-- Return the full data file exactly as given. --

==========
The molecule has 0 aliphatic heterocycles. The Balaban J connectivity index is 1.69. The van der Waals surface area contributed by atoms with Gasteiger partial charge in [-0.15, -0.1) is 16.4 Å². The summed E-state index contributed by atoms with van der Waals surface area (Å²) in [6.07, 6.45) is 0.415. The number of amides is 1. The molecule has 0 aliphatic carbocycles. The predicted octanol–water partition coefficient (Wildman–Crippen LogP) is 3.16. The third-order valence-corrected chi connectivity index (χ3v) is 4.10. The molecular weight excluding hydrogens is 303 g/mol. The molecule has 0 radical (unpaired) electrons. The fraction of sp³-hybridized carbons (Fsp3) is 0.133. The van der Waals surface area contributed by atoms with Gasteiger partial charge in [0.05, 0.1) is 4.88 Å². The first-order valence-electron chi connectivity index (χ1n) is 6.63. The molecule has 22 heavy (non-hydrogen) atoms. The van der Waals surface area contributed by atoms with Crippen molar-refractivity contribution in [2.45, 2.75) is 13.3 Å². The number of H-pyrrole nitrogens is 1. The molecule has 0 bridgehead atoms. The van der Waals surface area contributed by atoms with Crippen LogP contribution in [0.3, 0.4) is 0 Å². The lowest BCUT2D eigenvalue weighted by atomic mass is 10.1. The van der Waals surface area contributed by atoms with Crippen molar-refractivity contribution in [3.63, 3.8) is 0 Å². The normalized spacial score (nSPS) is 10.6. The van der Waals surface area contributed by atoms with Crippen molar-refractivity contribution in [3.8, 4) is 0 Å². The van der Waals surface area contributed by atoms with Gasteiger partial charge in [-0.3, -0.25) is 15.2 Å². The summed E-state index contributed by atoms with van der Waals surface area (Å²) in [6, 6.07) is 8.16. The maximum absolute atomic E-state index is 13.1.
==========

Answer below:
The molecule has 0 aliphatic heterocycles. The Balaban J connectivity index is 1.69. The van der Waals surface area contributed by atoms with Gasteiger partial charge in [-0.15, -0.1) is 16.4 Å². The summed E-state index contributed by atoms with van der Waals surface area (Å²) in [6.07, 6.45) is 0.415. The number of amides is 1. The molecule has 0 aliphatic carbocycles. The predicted octanol–water partition coefficient (Wildman–Crippen LogP) is 3.16. The third-order valence-corrected chi connectivity index (χ3v) is 4.10. The molecular weight excluding hydrogens is 303 g/mol. The molecule has 0 radical (unpaired) electrons. The fraction of sp³-hybridized carbons (Fsp3) is 0.133. The van der Waals surface area contributed by atoms with Gasteiger partial charge in [0.05, 0.1) is 4.88 Å². The first-order valence-electron chi connectivity index (χ1n) is 6.63. The molecule has 22 heavy (non-hydrogen) atoms. The van der Waals surface area contributed by atoms with Crippen molar-refractivity contribution in [2.45, 2.75) is 13.3 Å². The number of H-pyrrole nitrogens is 1. The molecule has 0 bridgehead atoms. The van der Waals surface area contributed by atoms with Crippen LogP contribution in [0.3, 0.4) is 0 Å². The lowest BCUT2D eigenvalue weighted by atomic mass is 10.1. The van der Waals surface area contributed by atoms with Crippen molar-refractivity contribution in [3.63, 3.8) is 0 Å². The normalized spacial score (nSPS) is 10.6. The van der Waals surface area contributed by atoms with Crippen molar-refractivity contribution in [3.8, 4) is 0 Å². The van der Waals surface area contributed by atoms with Gasteiger partial charge in [-0.3, -0.25) is 15.2 Å². The summed E-state index contributed by atoms with van der Waals surface area (Å²) in [6, 6.07) is 8.16. The maximum absolute atomic E-state index is 13.1.